Health Canada has recently announced a proposed amendment that will require licensed producers (LPs) under the Marijuana for Medical Purposes Regulations (MMPR) to submit information about the doctors who are prescribing cannabis to provincial medical licensing authorities. In my opinion, this is another backhanded attempt to further de-legitimize the traction cannabis has been gaining in Canada and to appease the powerful institutions that surround federally authorized access.
The problem is that Canada's relaxed interdiction and ineptitude to stop smugglers has forced the Americans to assign hundreds of border police and drones to patrol swathes of the U.S.-Canada border where the traffick(ing) is brisk. And, also unfortunately, that same smuggling "infrastructure" ships more dangerous drugs such as cocaine, heroin, meth and ecstasy. The RCMP says Canada is one of the world's biggest exporters of meth and ecstasy, made in labs in remote rural areas. The biggest consumers are the Americans who are slowly legalizing marijuana, but not quickly or comprehensively enough
The past has shown us in many ways that for real change, we have to find ways to work with the system, because it's a powerful one. We also need to think about how the values of a movement can remain intact even as entrepreneurs are, in some cases, displacing activists and the grassroots activism that provided access to many individuals across the country.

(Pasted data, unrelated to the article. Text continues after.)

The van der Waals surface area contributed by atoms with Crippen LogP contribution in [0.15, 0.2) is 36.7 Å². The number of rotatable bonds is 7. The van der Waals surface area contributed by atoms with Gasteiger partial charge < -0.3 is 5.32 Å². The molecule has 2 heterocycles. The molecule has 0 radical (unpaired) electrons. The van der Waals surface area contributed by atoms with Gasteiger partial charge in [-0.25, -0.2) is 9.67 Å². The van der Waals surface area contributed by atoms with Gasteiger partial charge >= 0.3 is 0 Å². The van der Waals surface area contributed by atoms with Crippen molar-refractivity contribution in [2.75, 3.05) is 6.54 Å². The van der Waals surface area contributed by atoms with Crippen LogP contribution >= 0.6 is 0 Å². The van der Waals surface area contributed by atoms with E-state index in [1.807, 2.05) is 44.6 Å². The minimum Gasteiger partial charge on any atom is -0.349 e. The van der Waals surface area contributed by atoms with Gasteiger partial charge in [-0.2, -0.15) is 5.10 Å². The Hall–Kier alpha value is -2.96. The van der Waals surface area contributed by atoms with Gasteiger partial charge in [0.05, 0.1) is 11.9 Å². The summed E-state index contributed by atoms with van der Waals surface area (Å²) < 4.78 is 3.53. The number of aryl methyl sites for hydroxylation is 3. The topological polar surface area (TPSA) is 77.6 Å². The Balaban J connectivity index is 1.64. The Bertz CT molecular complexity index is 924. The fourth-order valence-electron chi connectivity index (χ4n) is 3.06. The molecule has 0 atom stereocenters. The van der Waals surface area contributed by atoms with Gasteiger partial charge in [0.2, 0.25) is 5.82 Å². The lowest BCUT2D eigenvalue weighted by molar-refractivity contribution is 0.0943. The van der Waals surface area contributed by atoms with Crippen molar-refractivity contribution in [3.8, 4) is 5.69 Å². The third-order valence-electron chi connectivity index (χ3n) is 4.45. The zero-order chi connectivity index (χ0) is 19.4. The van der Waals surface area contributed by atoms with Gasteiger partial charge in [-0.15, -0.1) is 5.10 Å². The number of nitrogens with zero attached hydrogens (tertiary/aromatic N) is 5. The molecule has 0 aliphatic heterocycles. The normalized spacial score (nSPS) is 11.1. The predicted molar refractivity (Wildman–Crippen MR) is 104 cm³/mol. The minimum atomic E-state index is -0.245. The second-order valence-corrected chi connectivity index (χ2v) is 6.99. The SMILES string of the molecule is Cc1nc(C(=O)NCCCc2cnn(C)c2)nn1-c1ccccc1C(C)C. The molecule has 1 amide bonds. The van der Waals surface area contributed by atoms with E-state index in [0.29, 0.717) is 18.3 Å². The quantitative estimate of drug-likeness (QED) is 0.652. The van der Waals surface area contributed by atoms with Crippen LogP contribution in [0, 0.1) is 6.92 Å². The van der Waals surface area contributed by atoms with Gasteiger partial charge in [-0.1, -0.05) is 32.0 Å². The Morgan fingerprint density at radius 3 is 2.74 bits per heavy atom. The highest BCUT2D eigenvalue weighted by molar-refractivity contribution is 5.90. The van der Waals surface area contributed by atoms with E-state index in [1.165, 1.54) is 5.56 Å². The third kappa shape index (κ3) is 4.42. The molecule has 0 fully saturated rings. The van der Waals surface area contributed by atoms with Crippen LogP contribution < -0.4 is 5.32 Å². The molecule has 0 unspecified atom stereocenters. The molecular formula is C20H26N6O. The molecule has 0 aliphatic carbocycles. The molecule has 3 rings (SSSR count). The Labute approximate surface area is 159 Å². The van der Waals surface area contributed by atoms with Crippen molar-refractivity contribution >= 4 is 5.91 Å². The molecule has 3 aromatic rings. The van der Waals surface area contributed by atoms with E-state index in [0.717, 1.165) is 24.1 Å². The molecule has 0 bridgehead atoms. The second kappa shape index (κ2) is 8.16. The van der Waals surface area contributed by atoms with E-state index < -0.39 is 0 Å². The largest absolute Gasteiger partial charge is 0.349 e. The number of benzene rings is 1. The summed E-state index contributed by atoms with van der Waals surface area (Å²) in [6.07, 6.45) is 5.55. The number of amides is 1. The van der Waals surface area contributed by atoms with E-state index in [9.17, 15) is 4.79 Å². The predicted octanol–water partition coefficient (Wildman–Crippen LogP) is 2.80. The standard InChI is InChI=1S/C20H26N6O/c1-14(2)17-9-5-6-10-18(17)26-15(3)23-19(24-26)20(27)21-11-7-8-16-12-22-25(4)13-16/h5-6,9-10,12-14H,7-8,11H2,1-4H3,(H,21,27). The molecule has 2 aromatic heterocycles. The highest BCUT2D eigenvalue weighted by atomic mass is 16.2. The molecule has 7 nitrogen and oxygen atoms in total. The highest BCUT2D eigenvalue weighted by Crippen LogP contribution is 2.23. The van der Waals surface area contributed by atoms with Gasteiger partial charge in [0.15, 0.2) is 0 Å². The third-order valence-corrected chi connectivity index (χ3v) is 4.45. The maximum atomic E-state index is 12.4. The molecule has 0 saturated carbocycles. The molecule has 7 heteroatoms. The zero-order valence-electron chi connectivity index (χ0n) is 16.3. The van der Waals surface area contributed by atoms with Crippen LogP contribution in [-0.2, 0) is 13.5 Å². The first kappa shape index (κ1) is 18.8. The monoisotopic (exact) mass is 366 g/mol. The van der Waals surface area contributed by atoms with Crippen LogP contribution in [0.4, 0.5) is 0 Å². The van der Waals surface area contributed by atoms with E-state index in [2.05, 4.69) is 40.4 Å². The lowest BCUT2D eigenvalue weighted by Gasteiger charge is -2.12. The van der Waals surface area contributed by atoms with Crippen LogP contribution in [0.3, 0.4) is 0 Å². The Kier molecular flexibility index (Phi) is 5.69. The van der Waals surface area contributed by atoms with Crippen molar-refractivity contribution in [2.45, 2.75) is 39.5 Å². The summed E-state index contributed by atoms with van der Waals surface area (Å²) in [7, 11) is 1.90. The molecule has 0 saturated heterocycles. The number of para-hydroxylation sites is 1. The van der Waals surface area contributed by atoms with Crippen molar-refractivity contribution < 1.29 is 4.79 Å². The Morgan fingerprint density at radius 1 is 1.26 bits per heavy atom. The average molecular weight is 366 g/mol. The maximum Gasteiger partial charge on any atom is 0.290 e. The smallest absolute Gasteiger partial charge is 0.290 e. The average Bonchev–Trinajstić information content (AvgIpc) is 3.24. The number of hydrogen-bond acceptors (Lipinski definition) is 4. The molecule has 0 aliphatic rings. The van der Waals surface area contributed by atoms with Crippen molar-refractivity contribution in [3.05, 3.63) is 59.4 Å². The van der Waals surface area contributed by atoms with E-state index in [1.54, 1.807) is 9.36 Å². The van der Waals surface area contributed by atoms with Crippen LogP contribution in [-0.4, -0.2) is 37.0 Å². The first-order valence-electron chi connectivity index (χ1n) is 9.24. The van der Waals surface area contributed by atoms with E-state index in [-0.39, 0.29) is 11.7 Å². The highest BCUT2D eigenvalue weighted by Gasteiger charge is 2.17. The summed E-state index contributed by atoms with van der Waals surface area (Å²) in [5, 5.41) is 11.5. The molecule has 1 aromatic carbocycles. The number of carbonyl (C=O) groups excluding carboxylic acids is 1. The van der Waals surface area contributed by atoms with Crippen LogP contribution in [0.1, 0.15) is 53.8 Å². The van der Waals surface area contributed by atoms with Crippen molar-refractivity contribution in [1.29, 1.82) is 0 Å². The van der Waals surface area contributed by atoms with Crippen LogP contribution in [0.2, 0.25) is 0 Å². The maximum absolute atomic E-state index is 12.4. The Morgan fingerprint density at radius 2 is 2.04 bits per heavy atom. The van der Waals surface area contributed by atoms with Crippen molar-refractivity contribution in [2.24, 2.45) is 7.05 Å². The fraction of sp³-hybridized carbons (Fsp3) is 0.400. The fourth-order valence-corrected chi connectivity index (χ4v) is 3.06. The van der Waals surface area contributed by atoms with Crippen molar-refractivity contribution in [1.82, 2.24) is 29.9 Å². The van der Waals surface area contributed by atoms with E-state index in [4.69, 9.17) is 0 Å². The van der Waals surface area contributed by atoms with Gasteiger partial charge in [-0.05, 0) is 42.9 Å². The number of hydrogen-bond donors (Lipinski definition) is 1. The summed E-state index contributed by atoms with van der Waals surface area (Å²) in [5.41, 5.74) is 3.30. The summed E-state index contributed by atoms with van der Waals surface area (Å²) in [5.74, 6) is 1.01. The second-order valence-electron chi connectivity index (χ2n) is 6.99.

Patients with expired ATPs before March 21st need to get a letter, prescription or simply a form from their doctor that authorizes them -- essentially replicating what was found in the MMAR document with respect to authorized possession, grams per day, and signed by the doctor to be in compliance with regulations 53.
Some major drawbacks with this new program (although there are many) include the reliance on mail/courier delivery as opposed to storefront sales, issues with affordability, the exclusion of sold extracts (such as hashish, oils, tinctures and edibles), and the loss of personal production rights more generally.
Well, we've been having some interesting family discussions over dinner recently. Topics have included: marijuana, driver reaction time after consuming alcohol, how nicotine stains your fingers; the intense pain caused by Tasering; bras and body hair. One night, we even examined diagrams of male and female reproductive organs.